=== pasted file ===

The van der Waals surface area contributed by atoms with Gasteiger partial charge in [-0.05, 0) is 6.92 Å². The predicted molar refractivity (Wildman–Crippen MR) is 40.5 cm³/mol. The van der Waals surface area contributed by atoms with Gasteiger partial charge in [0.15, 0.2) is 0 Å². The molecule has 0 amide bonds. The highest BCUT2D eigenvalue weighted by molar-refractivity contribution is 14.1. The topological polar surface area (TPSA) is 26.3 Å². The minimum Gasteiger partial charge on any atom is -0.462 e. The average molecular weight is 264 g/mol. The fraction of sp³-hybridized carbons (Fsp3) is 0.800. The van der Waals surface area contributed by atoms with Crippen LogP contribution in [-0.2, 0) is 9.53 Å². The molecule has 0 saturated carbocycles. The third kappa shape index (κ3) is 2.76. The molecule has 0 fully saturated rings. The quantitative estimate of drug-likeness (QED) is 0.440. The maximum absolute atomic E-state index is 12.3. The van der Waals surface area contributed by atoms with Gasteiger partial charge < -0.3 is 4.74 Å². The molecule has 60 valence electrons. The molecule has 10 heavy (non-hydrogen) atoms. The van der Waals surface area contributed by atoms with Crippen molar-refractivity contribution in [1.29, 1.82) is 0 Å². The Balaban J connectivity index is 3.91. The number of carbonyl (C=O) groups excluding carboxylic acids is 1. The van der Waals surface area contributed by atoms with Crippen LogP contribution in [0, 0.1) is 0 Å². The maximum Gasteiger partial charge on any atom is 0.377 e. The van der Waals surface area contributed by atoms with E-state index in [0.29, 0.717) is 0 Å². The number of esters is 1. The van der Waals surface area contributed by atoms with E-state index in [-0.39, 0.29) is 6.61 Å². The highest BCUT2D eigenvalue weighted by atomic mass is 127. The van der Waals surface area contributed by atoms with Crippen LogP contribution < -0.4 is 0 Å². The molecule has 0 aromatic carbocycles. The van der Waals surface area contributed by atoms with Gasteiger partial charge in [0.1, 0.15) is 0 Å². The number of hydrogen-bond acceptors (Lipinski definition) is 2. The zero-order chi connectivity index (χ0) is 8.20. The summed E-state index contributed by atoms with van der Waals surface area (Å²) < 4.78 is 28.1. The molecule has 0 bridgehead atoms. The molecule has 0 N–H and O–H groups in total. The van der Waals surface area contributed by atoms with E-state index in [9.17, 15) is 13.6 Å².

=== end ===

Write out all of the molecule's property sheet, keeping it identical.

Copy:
The van der Waals surface area contributed by atoms with Gasteiger partial charge in [-0.05, 0) is 6.92 Å². The predicted molar refractivity (Wildman–Crippen MR) is 40.5 cm³/mol. The van der Waals surface area contributed by atoms with Gasteiger partial charge in [0.15, 0.2) is 0 Å². The molecule has 0 amide bonds. The highest BCUT2D eigenvalue weighted by molar-refractivity contribution is 14.1. The topological polar surface area (TPSA) is 26.3 Å². The minimum Gasteiger partial charge on any atom is -0.462 e. The average molecular weight is 264 g/mol. The fraction of sp³-hybridized carbons (Fsp3) is 0.800. The van der Waals surface area contributed by atoms with Crippen LogP contribution in [-0.2, 0) is 9.53 Å². The molecule has 0 saturated carbocycles. The third kappa shape index (κ3) is 2.76. The molecule has 0 fully saturated rings. The quantitative estimate of drug-likeness (QED) is 0.440. The maximum absolute atomic E-state index is 12.3. The van der Waals surface area contributed by atoms with Gasteiger partial charge < -0.3 is 4.74 Å². The molecule has 60 valence electrons. The molecule has 10 heavy (non-hydrogen) atoms. The van der Waals surface area contributed by atoms with Crippen molar-refractivity contribution in [1.29, 1.82) is 0 Å². The Balaban J connectivity index is 3.91. The number of carbonyl (C=O) groups excluding carboxylic acids is 1. The van der Waals surface area contributed by atoms with Crippen LogP contribution in [0, 0.1) is 0 Å². The maximum Gasteiger partial charge on any atom is 0.377 e. The van der Waals surface area contributed by atoms with E-state index in [0.29, 0.717) is 0 Å². The number of esters is 1. The van der Waals surface area contributed by atoms with E-state index in [-0.39, 0.29) is 6.61 Å². The highest BCUT2D eigenvalue weighted by atomic mass is 127. The van der Waals surface area contributed by atoms with Crippen LogP contribution < -0.4 is 0 Å². The molecule has 0 aromatic carbocycles. The van der Waals surface area contributed by atoms with Gasteiger partial charge in [0.1, 0.15) is 0 Å². The number of hydrogen-bond acceptors (Lipinski definition) is 2. The zero-order chi connectivity index (χ0) is 8.20. The summed E-state index contributed by atoms with van der Waals surface area (Å²) < 4.78 is 28.1. The molecule has 0 bridgehead atoms. The molecule has 0 N–H and O–H groups in total. The van der Waals surface area contributed by atoms with E-state index in [9.17, 15) is 13.6 Å².